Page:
"A government big enough to give you everything you want, is big enough to take away everything you have"
Thomas Jefferson

Monday, March 24, 2008

Democratic Train Wreck

Hillary Clinton's supporters are looking for every angle they can in order to swing the super delegates her way, which is her only chance of winning the nomination. Thus unraveling a system of pledged delegates apportioned by congressional districts and super delegates, a system that is designed by one of her closest advisers, Harold Ickes.

The Clinton camp has various measures; they have won the big states that are needed for the general election, seat Florida and Michigan as the vote stands now (against DNC rules), hinting Obama as her running mate and now Senator Evan Bayh, D-Indiana, a Clinton supporter now suggests count the general election electoral votes of the states she has won in the primary. They are getting pretty desperate in the closing days of this race.

Anything less than following the will of the voters will spin the Democrats out of control for years to come. The system was design and touted by Ickes as one where everyone's voice will be heard, the Democratic Party of the people, as opposed to the Republican primary winner take all style, move the losers aside in a deliberate fashion.

Obama will have the pledged delegate lead at convention time and most likely have the popular vote lead, are the Democrats willing to overturn that? If the answer is NO, then why is she still in the race. Danger Democrat must have a reasonable answer for a post.

Meanwhile, while the Democrats are battling each other, McCain has taken the lead in national polls, it is early but the Democrats are handing father time, more time to build his campaign and more battle scares for the Republicans to re-open.

How is that primary voting system working Mr. Ickes?


TF said...

The system of superdelegates was designed after the McGovern campaign when many in our party felt a chance at actually winning had been lost because of all the attempts at creating
a representative 'sample' at the convention. You know...50% women...minority groups in their proportion to the population..age demographic equality etc. A proposition was put forth stating that 75% of the voting delegates should 'look like' the population and 25% of the delegates (or superdelegates) should express the professional partisan viewpoint of the party. Even George McGovern voted for that change in policy. Now it appears the pendulum has swung the other way and the input of the superdelegates is being disregarded.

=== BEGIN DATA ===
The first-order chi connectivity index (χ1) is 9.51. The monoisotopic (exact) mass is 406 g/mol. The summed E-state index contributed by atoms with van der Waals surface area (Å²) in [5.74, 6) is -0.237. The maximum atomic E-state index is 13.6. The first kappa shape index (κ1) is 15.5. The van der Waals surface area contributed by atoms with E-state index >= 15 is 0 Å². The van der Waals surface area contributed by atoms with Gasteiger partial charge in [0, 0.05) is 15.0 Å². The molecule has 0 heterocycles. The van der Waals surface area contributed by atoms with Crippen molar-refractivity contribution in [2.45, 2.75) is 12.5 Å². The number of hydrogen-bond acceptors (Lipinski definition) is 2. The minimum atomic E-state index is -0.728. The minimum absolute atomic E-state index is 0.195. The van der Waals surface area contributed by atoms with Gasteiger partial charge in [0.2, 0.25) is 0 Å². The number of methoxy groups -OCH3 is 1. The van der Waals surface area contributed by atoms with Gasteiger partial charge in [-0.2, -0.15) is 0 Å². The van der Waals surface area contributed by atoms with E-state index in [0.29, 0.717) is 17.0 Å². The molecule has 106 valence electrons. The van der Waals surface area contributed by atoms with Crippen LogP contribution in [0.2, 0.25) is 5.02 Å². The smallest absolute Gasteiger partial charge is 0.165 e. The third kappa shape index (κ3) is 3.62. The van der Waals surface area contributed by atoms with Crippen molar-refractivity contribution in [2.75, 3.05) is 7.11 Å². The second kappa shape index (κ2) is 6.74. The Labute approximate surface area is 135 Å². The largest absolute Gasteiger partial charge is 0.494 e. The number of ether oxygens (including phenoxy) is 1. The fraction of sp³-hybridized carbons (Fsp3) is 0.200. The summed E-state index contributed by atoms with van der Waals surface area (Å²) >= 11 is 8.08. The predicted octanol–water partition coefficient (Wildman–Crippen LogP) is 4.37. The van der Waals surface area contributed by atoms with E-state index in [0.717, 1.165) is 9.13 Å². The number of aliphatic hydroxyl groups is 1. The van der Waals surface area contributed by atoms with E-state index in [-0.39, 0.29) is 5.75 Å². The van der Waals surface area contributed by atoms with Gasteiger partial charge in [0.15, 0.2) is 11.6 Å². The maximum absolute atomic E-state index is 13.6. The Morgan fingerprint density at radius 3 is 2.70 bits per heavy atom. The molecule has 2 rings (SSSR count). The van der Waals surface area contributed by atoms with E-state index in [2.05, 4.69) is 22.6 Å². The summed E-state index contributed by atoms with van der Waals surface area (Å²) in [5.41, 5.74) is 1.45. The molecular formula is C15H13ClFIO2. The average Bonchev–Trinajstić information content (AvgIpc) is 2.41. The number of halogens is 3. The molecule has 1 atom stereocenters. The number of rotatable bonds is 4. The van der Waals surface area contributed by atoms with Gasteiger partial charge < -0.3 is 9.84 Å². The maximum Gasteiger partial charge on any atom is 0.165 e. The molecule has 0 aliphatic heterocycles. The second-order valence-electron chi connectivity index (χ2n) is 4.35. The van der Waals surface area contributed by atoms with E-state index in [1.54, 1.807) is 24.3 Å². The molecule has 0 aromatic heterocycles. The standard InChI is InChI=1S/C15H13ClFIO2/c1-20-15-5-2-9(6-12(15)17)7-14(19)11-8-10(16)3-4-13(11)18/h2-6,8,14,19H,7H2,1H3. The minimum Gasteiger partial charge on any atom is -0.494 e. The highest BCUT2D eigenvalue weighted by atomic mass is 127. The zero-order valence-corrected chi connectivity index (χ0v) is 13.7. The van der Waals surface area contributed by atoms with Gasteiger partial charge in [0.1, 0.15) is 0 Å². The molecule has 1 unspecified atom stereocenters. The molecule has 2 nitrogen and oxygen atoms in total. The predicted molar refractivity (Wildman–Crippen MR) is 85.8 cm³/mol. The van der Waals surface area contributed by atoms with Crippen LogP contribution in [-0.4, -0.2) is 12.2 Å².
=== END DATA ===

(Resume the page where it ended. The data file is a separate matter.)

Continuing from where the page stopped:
I think it is way too early for an accomodation between Hillary and Barack. My advice would be take the primary route right through the last one (Puerto Rico) and then make some fair accomodation for Michigan and Flordia. At that point if it makes sense for the leaders to accomodate...do it.
If not take it to a brokered convention.
We democrats have a pretty good record of being able to beat each other up...get tougher in the process...then accomodate...and win.
Your post indicates you think these are the 'closing days" of the contest. I respectfully disagree. I think its just getting interesting.

Anonymous said...

Interesting that you feel that ONLY the popular vote should count during the 'primary' process (which is actually a much more complex process than you describe).

Was that your view when GW was stealing the general election? Was that a 'train wreck'?

You have "rules for 'them'" and "rules for 'us'"?

I already know that answer.

Politicaliv.com said...

To Anon #2

Did I write some place "ONLY" the popular vote should count?

Contrary, I did not write that, it should not be the case. Delegates are the factor, although, coupled with the popular vote makes it very difficult to overturn such a scenario.

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